The mortality rate was considerably higher in dialysis patients than in non-dialysis patients. Therefore, the competing risk approach was used to calculate an accurate cancer incidence rate. The death-adjusted cumulative incidence for the marginal probability of cancer was obtained, and the cumulative incidences in the competing risk data were compared using the modified log-rank test .
To compare the subdistribution hazard ratios (SHRs) for various sites of cancer occurrence between the dialysis and control group, multivariable analyses were conducted using modified Cox regression hazard models . To represent the competing risk hazard for each event, we adjusted for age, sex, index year, insurance region, urbanization, comorbidities, and the CCI score.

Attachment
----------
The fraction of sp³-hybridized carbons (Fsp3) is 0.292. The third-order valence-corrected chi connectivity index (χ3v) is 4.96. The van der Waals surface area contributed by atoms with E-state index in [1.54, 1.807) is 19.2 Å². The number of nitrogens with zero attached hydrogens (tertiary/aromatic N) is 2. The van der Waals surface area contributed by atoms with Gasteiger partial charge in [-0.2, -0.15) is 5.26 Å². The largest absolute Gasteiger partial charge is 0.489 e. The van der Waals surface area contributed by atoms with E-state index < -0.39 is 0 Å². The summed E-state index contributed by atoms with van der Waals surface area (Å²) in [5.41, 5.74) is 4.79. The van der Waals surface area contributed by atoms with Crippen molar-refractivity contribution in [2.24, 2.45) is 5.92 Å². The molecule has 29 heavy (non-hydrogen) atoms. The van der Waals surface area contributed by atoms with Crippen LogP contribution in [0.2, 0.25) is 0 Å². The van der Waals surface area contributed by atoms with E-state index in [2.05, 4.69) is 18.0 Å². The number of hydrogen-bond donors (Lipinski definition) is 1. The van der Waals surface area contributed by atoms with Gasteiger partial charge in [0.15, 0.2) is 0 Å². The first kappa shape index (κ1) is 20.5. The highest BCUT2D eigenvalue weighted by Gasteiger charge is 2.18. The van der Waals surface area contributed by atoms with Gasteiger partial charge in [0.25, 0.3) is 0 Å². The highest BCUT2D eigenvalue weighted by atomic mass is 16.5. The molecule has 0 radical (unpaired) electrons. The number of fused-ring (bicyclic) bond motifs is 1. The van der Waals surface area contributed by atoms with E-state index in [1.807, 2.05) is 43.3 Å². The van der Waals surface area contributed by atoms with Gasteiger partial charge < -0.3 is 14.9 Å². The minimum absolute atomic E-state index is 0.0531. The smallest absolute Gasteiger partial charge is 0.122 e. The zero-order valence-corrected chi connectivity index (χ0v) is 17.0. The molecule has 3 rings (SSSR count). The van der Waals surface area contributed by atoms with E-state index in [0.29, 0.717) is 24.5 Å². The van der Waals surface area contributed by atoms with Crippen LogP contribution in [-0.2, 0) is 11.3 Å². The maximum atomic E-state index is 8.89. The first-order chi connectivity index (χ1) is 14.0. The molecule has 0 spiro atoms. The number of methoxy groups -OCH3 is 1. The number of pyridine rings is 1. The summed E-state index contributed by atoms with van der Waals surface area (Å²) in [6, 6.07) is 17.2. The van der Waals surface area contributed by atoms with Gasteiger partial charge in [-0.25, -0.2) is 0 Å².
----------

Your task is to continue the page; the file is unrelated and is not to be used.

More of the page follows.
To determine the association between the duration of dialysis and cancer occurrence, we estimated SHR of cancer stratifying the follow-up duration. In addition, we used multivariable stratified analyses of different subgroups to validating these findings. Age-specific and sex-specific SHRs for various sites of cancer were estimated and are reported in S1–S4 Figs.
Data management and analyses were performed using SAS 9.3 (SAS Institute Inc., Cary, North Carolina, USA) software. The cumulative incidence in competing risk analyses was calculated using the cmprsk package of R . A 2-sided P value lower than. 05 was considered statistically significant.
Demographic characteristics of the observed cohort
We first selected 69 917 patients who newly received dialysis during 1997–2004. After patients who received dialysis for fewer than 3 months were excluded, 52 105 dialysis patients were included, and 51 957 (99.7%) age (±2 y)-, sex-, and index-year-matched patients were selected from the non-dialysis population as the control group. We excluded 3 119 matched pairs in which one of the patients developed cancer before the index date. Finally, 47 037 patients matched according to age, sex, and index year were included in the final analysis (Fig 1).